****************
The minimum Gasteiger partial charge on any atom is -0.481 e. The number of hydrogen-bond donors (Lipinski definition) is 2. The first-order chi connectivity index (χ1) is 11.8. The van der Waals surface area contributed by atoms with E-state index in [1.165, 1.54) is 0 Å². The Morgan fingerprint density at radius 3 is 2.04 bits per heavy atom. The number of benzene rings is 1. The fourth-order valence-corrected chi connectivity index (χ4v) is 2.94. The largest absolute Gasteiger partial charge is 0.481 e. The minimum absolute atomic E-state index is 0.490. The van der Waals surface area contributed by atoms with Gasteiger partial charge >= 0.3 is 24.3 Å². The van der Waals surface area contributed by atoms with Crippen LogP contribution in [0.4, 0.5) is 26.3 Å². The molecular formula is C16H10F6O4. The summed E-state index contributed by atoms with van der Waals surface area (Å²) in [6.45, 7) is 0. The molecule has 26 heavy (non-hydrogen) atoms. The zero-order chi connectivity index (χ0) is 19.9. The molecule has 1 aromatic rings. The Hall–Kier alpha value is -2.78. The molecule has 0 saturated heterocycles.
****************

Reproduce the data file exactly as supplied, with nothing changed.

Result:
The minimum Gasteiger partial charge on any atom is -0.481 e. The number of hydrogen-bond donors (Lipinski definition) is 2. The first-order chi connectivity index (χ1) is 11.8. The van der Waals surface area contributed by atoms with E-state index in [1.165, 1.54) is 0 Å². The Morgan fingerprint density at radius 3 is 2.04 bits per heavy atom. The number of benzene rings is 1. The fourth-order valence-corrected chi connectivity index (χ4v) is 2.94. The largest absolute Gasteiger partial charge is 0.481 e. The minimum absolute atomic E-state index is 0.490. The van der Waals surface area contributed by atoms with Gasteiger partial charge >= 0.3 is 24.3 Å². The van der Waals surface area contributed by atoms with Crippen LogP contribution in [0.4, 0.5) is 26.3 Å². The molecular formula is C16H10F6O4. The summed E-state index contributed by atoms with van der Waals surface area (Å²) in [6.45, 7) is 0. The molecule has 26 heavy (non-hydrogen) atoms. The zero-order chi connectivity index (χ0) is 19.9. The molecule has 1 aromatic rings. The Hall–Kier alpha value is -2.78. The molecule has 0 saturated heterocycles.